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I'm working on a codebase ported from Objective C to Java. There are several usages of method chaining without nullchecks


I was looking for something similar to safe-dereferencing operator ?. in Groovy instead of having nullchecks


This led to Maybe monad to have the notion of Nothing instead of Null. But all the implementations of Nothing i came across throw exception when value is accessed which still doesn't solve the chaining problem. I made Nothing return a mock, which behaves like NullObject pattern. But it solves the chaining problem.

Is there anything wrong with this implementation of Nothing? []

As far as i can see 1. It feels odd to use mocking library in code 2. It doesn't stop at the first null. 3. How do i distinguish between null result because of null reference or name actually being null? How is it distinguished in Groovy code?

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That is an interesting idea, but I don't get the question, are you looking for us to review the code, or to give new ideas, or what? – jpabluz May 24 '10 at 20:44
I don't really get what you gain with this solution - to me it seems you are trading a fast failure (NullPointerException) to a silent error (getting invalid data into the system) which may manifest as a problem much later. – Péter Török May 24 '10 at 20:48
The ?. operator has already been proposed for project coin as part of JDK 7. It was rejected in part for the reasons in the answers below. – Justin May 24 '10 at 21:10

4 Answers 4

up vote 7 down vote accepted

I wouldn't really recommend just checking for the nulls. Really, I recommend not even ever returning null, but instead throwing exceptions.

In either case, you are not going to make the code any faster by doing this null object method, and I think you'll just end up confusing someone just because you want to replicate the feature of a different programming language. I think you should just adapt to the language you're using.

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+1 for adapt to the language you are using. – jkschneider Nov 29 '12 at 19:41

I love this operator as well, but it's not available on Java--plus it's a stop-gap patch for sloppy code: If a dog.collar doesn't have a tag, it should probably branch differently, and if a tag doesn't have a name--it's probably an error and should throw an exception.

Not that it solves anything to say "code better" when you are inheriting code you didn't write.

I suggest that first you refactor your code--if code like that is happening all over the place, perhaps it needs to be moved into a centralized function anyway. If dog.getName() delegates to dog.collar() to get it's tag and finally the tag's name, then you only have to fix this bug in one place (The dog has to have a name even if it's not on the collar, so dog.getName should be able to traverse any path to solve your problem--now do it again for the NEXT spot of crappy code.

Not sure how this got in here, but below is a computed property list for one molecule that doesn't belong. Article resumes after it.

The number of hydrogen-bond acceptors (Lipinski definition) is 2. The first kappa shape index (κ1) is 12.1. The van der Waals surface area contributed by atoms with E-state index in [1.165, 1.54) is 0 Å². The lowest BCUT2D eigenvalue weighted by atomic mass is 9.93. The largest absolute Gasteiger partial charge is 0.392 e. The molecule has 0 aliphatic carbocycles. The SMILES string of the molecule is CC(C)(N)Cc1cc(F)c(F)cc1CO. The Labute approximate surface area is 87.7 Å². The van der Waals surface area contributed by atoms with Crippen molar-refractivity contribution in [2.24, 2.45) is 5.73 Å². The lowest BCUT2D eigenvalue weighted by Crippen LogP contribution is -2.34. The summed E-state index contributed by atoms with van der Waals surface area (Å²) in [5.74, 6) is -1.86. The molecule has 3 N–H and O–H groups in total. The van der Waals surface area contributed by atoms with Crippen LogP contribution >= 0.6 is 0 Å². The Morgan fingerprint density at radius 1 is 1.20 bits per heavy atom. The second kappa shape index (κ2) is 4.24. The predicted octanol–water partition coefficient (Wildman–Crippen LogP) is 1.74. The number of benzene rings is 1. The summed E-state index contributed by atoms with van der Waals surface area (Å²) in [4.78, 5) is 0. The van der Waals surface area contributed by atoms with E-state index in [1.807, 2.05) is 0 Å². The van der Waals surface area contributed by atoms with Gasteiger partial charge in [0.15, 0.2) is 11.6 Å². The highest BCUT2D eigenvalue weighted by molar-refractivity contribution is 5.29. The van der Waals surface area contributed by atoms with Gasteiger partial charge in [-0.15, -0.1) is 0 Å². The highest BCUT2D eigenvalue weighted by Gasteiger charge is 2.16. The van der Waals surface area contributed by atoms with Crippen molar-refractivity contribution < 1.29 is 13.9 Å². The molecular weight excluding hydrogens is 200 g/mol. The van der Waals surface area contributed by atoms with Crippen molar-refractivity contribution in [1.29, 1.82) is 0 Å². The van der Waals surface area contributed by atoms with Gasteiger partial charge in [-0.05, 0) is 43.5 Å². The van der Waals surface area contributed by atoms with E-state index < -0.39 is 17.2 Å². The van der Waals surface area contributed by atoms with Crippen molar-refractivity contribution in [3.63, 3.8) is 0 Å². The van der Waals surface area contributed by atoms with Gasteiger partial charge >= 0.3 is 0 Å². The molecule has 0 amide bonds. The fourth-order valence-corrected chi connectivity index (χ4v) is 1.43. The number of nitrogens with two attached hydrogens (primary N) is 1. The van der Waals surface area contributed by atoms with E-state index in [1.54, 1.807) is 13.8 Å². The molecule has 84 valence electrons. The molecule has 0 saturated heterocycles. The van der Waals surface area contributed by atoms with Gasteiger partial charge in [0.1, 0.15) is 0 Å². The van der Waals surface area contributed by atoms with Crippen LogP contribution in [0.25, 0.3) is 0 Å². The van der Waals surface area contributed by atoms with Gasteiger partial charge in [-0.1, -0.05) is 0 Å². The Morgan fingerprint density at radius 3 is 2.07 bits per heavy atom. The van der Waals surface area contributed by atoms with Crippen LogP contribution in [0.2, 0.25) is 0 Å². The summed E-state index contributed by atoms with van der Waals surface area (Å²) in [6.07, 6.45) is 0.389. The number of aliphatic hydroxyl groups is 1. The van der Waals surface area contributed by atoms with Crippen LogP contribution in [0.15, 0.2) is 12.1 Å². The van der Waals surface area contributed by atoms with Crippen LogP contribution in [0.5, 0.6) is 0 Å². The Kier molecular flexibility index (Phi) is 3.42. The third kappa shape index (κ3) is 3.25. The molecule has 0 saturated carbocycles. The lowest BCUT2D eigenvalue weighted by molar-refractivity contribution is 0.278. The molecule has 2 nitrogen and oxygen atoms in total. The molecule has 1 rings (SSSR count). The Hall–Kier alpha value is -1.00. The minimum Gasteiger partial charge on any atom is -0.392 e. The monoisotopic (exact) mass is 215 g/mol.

Whenever you see yourself patching the same code in 2 places, there is a factoring issue. If this only happens once for each group of attributes (if it's already fully factored and OO) then it can't be a serious problem, just a couple patches.

Heck, doesn't code like this even violate a few rules of familiarity?

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You could use closures to explicitly implement this as maybe monad.

I ran across this the same time as I ran across your question.

The ?. safe dereferencing is obviously syntatically cleaner in groovy for null checking, you can end the chain with ?: to return a Nothing value instead of null, such as "" in this context.

If you want to understand monads I would recommend learning Haskell, and then you naturally start to see how these concepts can and are used in other languages. Languages that allow mutability, even if functionalish (such as Scala) often showcase "impure" solutions rather than purely functional ones.

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There is no "safe-dereferencing" operator in Java.

I think this is a good thing, as "safe-dereferencing" is often a bug is disguise. You have basically two possibilities:

  • The value shouldn't ever be null. In which case a null indicates a serious error in your assumptions and you should be throwing a NullPointerException if a null somehow appears (this is the fail-fast principle)
  • The value can be null. In which case you typically should be doing some explicit null handling that is more sophisticated than just "don't call this method". You have to think: what does a null mean in this situation?

Personally, I usually see long method chains as a hint to refactor your code into smaller, clearly named methods (which can wrap up proper null handling inside if needed). This is probably more sensible than introducing monads in most circumstances.

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I would say it really depends on how the programmer uses a feature; there is almost no feature that can't be "misused" to produce sloppy code. But imho there are also proper places which would greatly benefit of safe-traversal, for example myriads of android methods ;-) (e.g. getCurrentFocus()?.clearFocus();), and you can't really refactor every single one of their default methods not to return null ^^ – Levit Oct 24 '14 at 8:21

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